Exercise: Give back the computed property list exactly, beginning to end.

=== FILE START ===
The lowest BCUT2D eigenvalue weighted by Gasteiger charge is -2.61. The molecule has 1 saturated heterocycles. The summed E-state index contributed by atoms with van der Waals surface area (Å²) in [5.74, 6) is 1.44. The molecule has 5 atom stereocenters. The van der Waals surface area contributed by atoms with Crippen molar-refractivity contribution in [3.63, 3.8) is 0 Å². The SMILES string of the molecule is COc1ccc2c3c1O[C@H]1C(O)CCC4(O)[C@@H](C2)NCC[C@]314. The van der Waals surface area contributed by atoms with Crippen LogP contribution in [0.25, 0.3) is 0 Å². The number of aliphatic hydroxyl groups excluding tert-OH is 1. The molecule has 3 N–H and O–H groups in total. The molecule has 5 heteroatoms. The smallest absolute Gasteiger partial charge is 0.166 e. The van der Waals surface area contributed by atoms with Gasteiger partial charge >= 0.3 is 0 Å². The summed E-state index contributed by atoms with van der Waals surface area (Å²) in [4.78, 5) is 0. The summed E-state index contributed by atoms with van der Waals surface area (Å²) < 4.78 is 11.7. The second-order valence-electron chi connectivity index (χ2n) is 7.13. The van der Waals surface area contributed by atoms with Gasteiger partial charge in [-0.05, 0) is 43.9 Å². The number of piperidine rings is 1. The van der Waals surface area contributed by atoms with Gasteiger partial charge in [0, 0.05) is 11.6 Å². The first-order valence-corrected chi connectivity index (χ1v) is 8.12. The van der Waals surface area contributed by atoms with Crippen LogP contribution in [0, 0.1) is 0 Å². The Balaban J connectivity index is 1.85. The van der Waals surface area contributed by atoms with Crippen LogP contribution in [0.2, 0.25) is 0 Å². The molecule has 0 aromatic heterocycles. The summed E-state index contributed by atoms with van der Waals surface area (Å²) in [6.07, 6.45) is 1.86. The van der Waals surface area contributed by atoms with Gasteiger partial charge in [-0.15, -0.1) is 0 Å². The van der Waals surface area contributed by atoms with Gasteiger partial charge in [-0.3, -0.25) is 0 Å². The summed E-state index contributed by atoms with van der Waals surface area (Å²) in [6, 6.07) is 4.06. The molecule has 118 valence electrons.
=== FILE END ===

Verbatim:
The lowest BCUT2D eigenvalue weighted by Gasteiger charge is -2.61. The molecule has 1 saturated heterocycles. The summed E-state index contributed by atoms with van der Waals surface area (Å²) in [5.74, 6) is 1.44. The molecule has 5 atom stereocenters. The van der Waals surface area contributed by atoms with Crippen molar-refractivity contribution in [3.63, 3.8) is 0 Å². The SMILES string of the molecule is COc1ccc2c3c1O[C@H]1C(O)CCC4(O)[C@@H](C2)NCC[C@]314. The van der Waals surface area contributed by atoms with Crippen LogP contribution in [0.25, 0.3) is 0 Å². The number of aliphatic hydroxyl groups excluding tert-OH is 1. The molecule has 3 N–H and O–H groups in total. The molecule has 5 heteroatoms. The smallest absolute Gasteiger partial charge is 0.166 e. The van der Waals surface area contributed by atoms with Gasteiger partial charge >= 0.3 is 0 Å². The summed E-state index contributed by atoms with van der Waals surface area (Å²) in [4.78, 5) is 0. The summed E-state index contributed by atoms with van der Waals surface area (Å²) < 4.78 is 11.7. The second-order valence-electron chi connectivity index (χ2n) is 7.13. The van der Waals surface area contributed by atoms with Gasteiger partial charge in [-0.05, 0) is 43.9 Å². The number of piperidine rings is 1. The van der Waals surface area contributed by atoms with Gasteiger partial charge in [0, 0.05) is 11.6 Å². The first-order valence-corrected chi connectivity index (χ1v) is 8.12. The van der Waals surface area contributed by atoms with Crippen LogP contribution in [0, 0.1) is 0 Å². The Balaban J connectivity index is 1.85. The van der Waals surface area contributed by atoms with Crippen LogP contribution in [0.2, 0.25) is 0 Å². The molecule has 0 aromatic heterocycles. The summed E-state index contributed by atoms with van der Waals surface area (Å²) in [6.07, 6.45) is 1.86. The van der Waals surface area contributed by atoms with Gasteiger partial charge in [-0.15, -0.1) is 0 Å². The van der Waals surface area contributed by atoms with Gasteiger partial charge in [-0.3, -0.25) is 0 Å². The summed E-state index contributed by atoms with van der Waals surface area (Å²) in [6, 6.07) is 4.06. The molecule has 118 valence electrons.